These ten principles represent the elemental values and ethics of the Burning Man community. They were written in 2004 by Larry Harvey, one of the founders of Burning Man, to guide the development of the regional network.Above all else, they were written to reflect the culture of Burning Man.

Knowing and following these principles is crucial to join the community, because they largely determine the way of being and behavior of burners.

While some burners follow these principles almost religiously, others do not hesitate to debate their possible interpretations, or even challenge them, viewing them as now obsolete. This shows just how dynamic the community is, and how Burning Man culture is constantly growing.


The Burning Man community accepts and respects everybody.

All are welcome and all welcome others. There is no prerequisite in joining and participating in the community.


The practice of gifting is important at Burning Man.

Any donation or gift that is made there has unconditional value. They are made with no expectation of return nor exchange for something of equal value. A gift or donation may be material or not. 


Our community refuses all forms of business and trade, commercial sponsorship, and advertising.

This decommercialization aims to accentuate the pure participative aspect of the experience, and the practice of gifting.


All are aware and in charge of their own subsistence.

Burning Man encourages people to discover, experiment, and lean on their internal resources.

This radical self-reliance implies arriving at Burning Man sufficiently equipped, in terms of equipment, water, and food.


Each individual is invited to express themselves according to their talents and the projects they wish to execute, whether they be creations, artistic projects, or any other kind of experience, so long as the rights and liberties of others are respected.

In return, everyone remains free to establish their own boundaries, and take part in the expression to the extent to which they are capable of accepting. 


The event is cooperative and collaborative.

Each individual is encouraged to help others and actively participate in the construction of the event and the different projects.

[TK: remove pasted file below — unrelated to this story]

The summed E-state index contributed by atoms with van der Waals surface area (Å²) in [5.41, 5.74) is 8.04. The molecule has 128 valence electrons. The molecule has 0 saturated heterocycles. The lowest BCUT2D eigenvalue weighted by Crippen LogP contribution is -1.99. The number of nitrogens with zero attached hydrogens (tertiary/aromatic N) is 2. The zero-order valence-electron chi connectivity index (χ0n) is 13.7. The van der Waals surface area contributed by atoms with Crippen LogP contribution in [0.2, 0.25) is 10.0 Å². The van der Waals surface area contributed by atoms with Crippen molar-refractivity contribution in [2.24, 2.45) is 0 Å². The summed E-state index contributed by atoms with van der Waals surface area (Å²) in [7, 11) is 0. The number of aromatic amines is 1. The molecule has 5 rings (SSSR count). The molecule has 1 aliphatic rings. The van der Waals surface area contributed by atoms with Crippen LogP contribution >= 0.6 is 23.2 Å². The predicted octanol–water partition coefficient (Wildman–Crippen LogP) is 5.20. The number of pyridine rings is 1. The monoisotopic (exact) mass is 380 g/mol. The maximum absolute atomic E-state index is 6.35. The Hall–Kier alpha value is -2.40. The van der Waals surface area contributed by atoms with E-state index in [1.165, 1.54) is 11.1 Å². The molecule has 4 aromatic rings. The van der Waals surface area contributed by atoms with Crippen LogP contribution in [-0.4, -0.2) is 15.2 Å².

The organizers contribute in the production, promotion, and protection of this communal effort in the public space as well as social networks, through communication that encourages interaction.


Civic society is highlighted. Members of the community who organize events or activities must take on the responsibility of public well-being, and make sure that participants are aware of their civic responsibilities.

They must also ensure that local, state and federal law is followed.


Our community respects the environment and commits to leaving no physical trace of its activities.

Each individual is responsible for preserving the space that accommodates the event.

The participants clean the premises afterwards, and if possible, leave them in even better conditions than they were when they arrived.


The Burning Man experience relies only on the participation of each inidividual. The organizing committee simply provides the basic infrastructure.

Everything else is built by the community, and depends on the community only. Burning Man is neither a festival nor an amusement park.

Each and every one is asked to build, make suggestions, and play. None must remain a spectator only.


Be in the present moment, here and now. This principle is an invitation to open up to the immediate experience and go beyond our own limits, to get closer to our deep self.

A common game at Burning Man illustrates this principle well: you are asked to draw three squares on your arm – the rule is that you are only allowed to refuse a suggestion three times over the course of the event.

Each refusal leads to an “x” in one of the squares. Obviously, no one will ever make you go beyond what you are comfortable with. In reality, this game invites you to let go, and go with the flow.



An 11th principle is sometimes added in some regional events: consent.

The Burning Man Project does not officially recognize it as a principle. It seems that this value is quite present in North American culture, which would explain why they do not deem it necessary to add it as a guiding principle within the community.

In practice, it is systematically implemented at Burning Man, sometimes even to the extreme, and your consent will be asked for multiple times during any activity involving nudity or sexuality.